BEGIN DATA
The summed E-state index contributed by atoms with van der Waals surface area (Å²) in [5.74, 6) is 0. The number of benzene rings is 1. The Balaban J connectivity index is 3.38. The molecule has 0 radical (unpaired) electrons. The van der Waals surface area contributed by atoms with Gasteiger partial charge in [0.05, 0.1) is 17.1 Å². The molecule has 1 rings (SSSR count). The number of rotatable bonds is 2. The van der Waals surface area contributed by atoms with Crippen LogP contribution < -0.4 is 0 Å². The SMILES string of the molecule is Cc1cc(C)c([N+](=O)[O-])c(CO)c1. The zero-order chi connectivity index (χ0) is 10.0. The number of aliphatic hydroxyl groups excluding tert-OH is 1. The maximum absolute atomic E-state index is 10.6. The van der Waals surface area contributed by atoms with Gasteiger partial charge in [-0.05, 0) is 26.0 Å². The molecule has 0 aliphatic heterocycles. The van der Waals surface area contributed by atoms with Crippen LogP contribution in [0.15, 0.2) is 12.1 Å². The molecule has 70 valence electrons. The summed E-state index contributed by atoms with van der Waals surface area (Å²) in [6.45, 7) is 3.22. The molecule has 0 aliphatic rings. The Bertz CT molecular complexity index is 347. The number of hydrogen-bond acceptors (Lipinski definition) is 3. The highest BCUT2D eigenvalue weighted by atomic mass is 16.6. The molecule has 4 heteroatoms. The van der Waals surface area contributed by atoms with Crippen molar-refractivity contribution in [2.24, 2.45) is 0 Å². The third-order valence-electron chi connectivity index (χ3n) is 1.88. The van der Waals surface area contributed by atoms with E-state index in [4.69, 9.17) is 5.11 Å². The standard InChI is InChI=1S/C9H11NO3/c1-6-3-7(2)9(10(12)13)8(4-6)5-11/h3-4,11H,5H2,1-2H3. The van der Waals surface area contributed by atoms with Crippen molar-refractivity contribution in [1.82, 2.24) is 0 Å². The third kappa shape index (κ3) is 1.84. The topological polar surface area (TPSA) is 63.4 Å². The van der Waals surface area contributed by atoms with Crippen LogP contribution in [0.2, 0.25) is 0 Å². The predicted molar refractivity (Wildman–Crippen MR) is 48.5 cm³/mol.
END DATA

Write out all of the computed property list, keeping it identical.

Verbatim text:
The summed E-state index contributed by atoms with van der Waals surface area (Å²) in [5.74, 6) is 0. The number of benzene rings is 1. The Balaban J connectivity index is 3.38. The molecule has 0 radical (unpaired) electrons. The van der Waals surface area contributed by atoms with Gasteiger partial charge in [0.05, 0.1) is 17.1 Å². The molecule has 1 rings (SSSR count). The number of rotatable bonds is 2. The van der Waals surface area contributed by atoms with Crippen LogP contribution < -0.4 is 0 Å². The SMILES string of the molecule is Cc1cc(C)c([N+](=O)[O-])c(CO)c1. The zero-order chi connectivity index (χ0) is 10.0. The number of aliphatic hydroxyl groups excluding tert-OH is 1. The maximum absolute atomic E-state index is 10.6. The van der Waals surface area contributed by atoms with Gasteiger partial charge in [-0.05, 0) is 26.0 Å². The molecule has 0 aliphatic heterocycles. The van der Waals surface area contributed by atoms with Crippen LogP contribution in [0.15, 0.2) is 12.1 Å². The molecule has 70 valence electrons. The summed E-state index contributed by atoms with van der Waals surface area (Å²) in [6.45, 7) is 3.22. The molecule has 0 aliphatic rings. The Bertz CT molecular complexity index is 347. The number of hydrogen-bond acceptors (Lipinski definition) is 3. The highest BCUT2D eigenvalue weighted by atomic mass is 16.6. The molecule has 4 heteroatoms. The van der Waals surface area contributed by atoms with Crippen molar-refractivity contribution in [2.24, 2.45) is 0 Å². The third-order valence-electron chi connectivity index (χ3n) is 1.88. The van der Waals surface area contributed by atoms with E-state index in [4.69, 9.17) is 5.11 Å². The standard InChI is InChI=1S/C9H11NO3/c1-6-3-7(2)9(10(12)13)8(4-6)5-11/h3-4,11H,5H2,1-2H3. The van der Waals surface area contributed by atoms with Crippen molar-refractivity contribution in [1.82, 2.24) is 0 Å². The third kappa shape index (κ3) is 1.84. The topological polar surface area (TPSA) is 63.4 Å². The van der Waals surface area contributed by atoms with Crippen LogP contribution in [0.2, 0.25) is 0 Å². The predicted molar refractivity (Wildman–Crippen MR) is 48.5 cm³/mol.